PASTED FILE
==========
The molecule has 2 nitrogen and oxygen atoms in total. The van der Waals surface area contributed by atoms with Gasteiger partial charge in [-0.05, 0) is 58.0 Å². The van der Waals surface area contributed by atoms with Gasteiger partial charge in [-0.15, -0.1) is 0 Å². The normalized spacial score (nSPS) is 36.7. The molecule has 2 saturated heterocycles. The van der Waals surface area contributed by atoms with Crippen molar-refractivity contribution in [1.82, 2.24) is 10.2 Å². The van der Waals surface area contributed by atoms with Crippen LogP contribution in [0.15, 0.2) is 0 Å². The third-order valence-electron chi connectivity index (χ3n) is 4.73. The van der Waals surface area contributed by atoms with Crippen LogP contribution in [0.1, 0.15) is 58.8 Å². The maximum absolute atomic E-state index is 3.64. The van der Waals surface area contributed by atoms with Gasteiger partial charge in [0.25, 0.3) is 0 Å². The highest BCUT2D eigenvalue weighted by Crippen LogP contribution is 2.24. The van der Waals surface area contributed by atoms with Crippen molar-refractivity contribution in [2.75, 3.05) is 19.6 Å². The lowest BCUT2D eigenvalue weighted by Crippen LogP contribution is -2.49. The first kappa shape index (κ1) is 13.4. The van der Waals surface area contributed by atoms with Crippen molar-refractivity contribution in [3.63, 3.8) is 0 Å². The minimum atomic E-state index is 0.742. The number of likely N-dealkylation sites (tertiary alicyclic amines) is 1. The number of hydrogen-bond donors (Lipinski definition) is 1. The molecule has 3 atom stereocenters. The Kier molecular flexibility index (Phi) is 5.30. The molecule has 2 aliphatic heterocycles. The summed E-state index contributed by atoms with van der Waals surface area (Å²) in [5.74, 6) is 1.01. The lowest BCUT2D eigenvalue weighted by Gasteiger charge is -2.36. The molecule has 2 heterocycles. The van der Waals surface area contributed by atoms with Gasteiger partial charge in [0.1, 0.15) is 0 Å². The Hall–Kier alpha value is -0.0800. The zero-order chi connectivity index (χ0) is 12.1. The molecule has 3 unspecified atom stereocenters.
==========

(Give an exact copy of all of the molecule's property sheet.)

The molecule has 2 nitrogen and oxygen atoms in total. The van der Waals surface area contributed by atoms with Gasteiger partial charge in [-0.05, 0) is 58.0 Å². The van der Waals surface area contributed by atoms with Gasteiger partial charge in [-0.15, -0.1) is 0 Å². The normalized spacial score (nSPS) is 36.7. The molecule has 2 saturated heterocycles. The van der Waals surface area contributed by atoms with Crippen molar-refractivity contribution in [1.82, 2.24) is 10.2 Å². The van der Waals surface area contributed by atoms with Crippen LogP contribution in [0.15, 0.2) is 0 Å². The third-order valence-electron chi connectivity index (χ3n) is 4.73. The van der Waals surface area contributed by atoms with Crippen LogP contribution in [0.1, 0.15) is 58.8 Å². The maximum absolute atomic E-state index is 3.64. The van der Waals surface area contributed by atoms with Gasteiger partial charge in [0.25, 0.3) is 0 Å². The highest BCUT2D eigenvalue weighted by Crippen LogP contribution is 2.24. The van der Waals surface area contributed by atoms with Crippen molar-refractivity contribution in [2.75, 3.05) is 19.6 Å². The lowest BCUT2D eigenvalue weighted by Crippen LogP contribution is -2.49. The first kappa shape index (κ1) is 13.4. The van der Waals surface area contributed by atoms with Crippen molar-refractivity contribution in [3.63, 3.8) is 0 Å². The minimum atomic E-state index is 0.742. The number of likely N-dealkylation sites (tertiary alicyclic amines) is 1. The number of hydrogen-bond donors (Lipinski definition) is 1. The molecule has 3 atom stereocenters. The Kier molecular flexibility index (Phi) is 5.30. The molecule has 2 aliphatic heterocycles. The summed E-state index contributed by atoms with van der Waals surface area (Å²) in [5.74, 6) is 1.01. The lowest BCUT2D eigenvalue weighted by Gasteiger charge is -2.36. The molecule has 2 heterocycles. The van der Waals surface area contributed by atoms with Gasteiger partial charge in [0.1, 0.15) is 0 Å². The Hall–Kier alpha value is -0.0800. The zero-order chi connectivity index (χ0) is 12.1. The molecule has 3 unspecified atom stereocenters.